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Rethinking Healthy Aging

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Rethinking Healthy Aging

Picture of Rita Beamish

There was a time when menopausal hormone therapy was seen as a near-panacea for the ills of the aging woman. That was before Marcia Stefanick and her Women's Health Initiative (WHI) colleagues put the theory to the test and upended the medical world.

Stanford Researcher Marcia Stefanick Delves into Healthy Aging
Stanford Center on Longevity
Thursday, May 10, 2012

By Rita Beamish

There was a time when menopausal hormone therapy was seen as a near-panacea for the ills of the aging woman. That was before Marcia Stefanick and her Women's Health Initiative (WHI) colleagues put the theory to the test and upended the medical world.

Now Stefanick is on a different quest, but this time she's not expecting to disprove a widely-held myth as she did with the assumed benefits of hormone therapy in the WHI. Instead, she hopes to provide scientific underpinning to something widely believed – that exercise prolongs life and in particular sustains cardiovascular health.

"Why do some women do so well, while others age less successfully?" the professor of medicine and leader of women's health and sex differences research at Stanford asks. "The aging of the cardiovascular system is the main question."

Stefanick  has always been interested in questions of "successful aging," along with her work on heart health and sex hormones.  The daughter of a Pennsylvania veterinarian, Stefanick grew up with four brothers and two sisters "in a sexist era where girls do this and boys do that."  She developed  an intrinsic interest in the differences between the sexes. After more than two decades conducting a series of hormone studies, including the blockbuster National Institutes of Health (NIH)-funded WHI, she is looking more broadly at aging.  She continues work on non-hormone – and less publicized — aspects of the WHI, which started with nearly 162,000 women subjects aged 50-79 in 1993. In these studies, Stefanick  is looking at the aging characteristics of women, including physical and mental function, plus cardiovascular health, cancer and osteoporosis.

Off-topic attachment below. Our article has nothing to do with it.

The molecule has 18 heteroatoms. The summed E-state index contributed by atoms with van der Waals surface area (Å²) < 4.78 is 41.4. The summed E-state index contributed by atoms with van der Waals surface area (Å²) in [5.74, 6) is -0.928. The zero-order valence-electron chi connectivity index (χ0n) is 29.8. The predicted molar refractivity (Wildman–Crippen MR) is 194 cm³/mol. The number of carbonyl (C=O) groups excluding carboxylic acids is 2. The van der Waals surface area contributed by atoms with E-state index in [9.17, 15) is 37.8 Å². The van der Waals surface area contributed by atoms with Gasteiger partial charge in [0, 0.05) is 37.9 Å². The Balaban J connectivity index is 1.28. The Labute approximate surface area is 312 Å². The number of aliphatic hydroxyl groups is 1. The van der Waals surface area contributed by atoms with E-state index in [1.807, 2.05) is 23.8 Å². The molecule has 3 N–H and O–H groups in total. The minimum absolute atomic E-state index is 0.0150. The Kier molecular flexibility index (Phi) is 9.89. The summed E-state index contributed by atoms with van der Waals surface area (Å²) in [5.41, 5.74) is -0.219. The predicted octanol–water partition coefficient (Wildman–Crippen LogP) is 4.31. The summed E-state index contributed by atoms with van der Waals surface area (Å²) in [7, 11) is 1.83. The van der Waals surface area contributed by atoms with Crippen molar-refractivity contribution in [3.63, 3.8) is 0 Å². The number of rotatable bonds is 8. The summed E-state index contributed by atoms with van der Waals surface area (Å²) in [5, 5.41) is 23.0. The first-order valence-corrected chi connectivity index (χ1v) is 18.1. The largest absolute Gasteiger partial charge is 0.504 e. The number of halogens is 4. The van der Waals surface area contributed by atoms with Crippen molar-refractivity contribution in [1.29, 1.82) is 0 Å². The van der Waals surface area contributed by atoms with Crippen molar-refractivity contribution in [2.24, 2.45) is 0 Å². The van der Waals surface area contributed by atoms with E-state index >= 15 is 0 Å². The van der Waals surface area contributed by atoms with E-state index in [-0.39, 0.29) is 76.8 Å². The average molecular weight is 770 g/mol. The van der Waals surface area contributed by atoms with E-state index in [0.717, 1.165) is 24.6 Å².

Stefanick seeks to know what, regardless of hormone use, predicts successful aging. Her search to date has involved diet, quality of life, stress measures,  and sleep patterns in WHI women, now aged 65 to 95, and also 6,000 men, aged 75 and older, who are enrolled in the so-called MrOS study  of osteoporotic fractures.  Delving deeper into the body's response to aging, Stefanick's team now is looking also at loss of skeletal muscle and changes in body fat.

Her newest proposal to the NIH seeks to get to the bottom of how exercise – or lack of it — affects the aging body. The project involves more than 93,000 women with a mean age of 78, and harkens back to Stefanick's  doctoral, postdoctoral and research associate days at Stanford. Back then, she conducted human exercise studies with Peter Wood, her marathon partner and Stanford mentor who helped her see a path beyond her abhorrence of animal research, which had nearly caused her to drop out of graduate school.

Stefanick believes the new research will be "the best study of aging women that exists." In particular, she expects it to bear out the benefits of exercise.

"I personally think the most important intervention for reducing morbidity and mortality and maintaining physical and cognitive function is physical activity," she said.

Research already links exercise to positive effects on blood pressure, heart rate and cholesterol numbers. So what's the need for a new study?

"All the data support that belief – but science requires a higher level of evidence,"  Stefanick said.  "Actual proof is needed to show that increased activity and decreased sedentary behavior lead to improved aging."

“Women who exercise on their own may by physiologically different from women who don't exercise, so we don't know that their exercise caused the improved health they experience. The question we hope to answer is – do we really need to promote exercise in the population? Does exercise truly benefit the most older women?"  Stefanick said.

To bolster a case for medically recommending physical activity, she said, "We need a large trial that randomly assigns women to exercise or control groups that we can study."

Participants will be assigned specific daily exercise routines – mostly walking, strength training, balance and flexibility. Stefanick and her team will determine actual health outcomes, particularly heart disease and stroke, but also cancer, osteoporotic fractures, and quality of life. A sedentary group will provide comparison.

Stefanick firmly expects exercise to prove itself.

"If we're successful, if we prove physical activity works, people will say, duh, we already knew that, but the reality is we don't know it, and that's the issue," she said.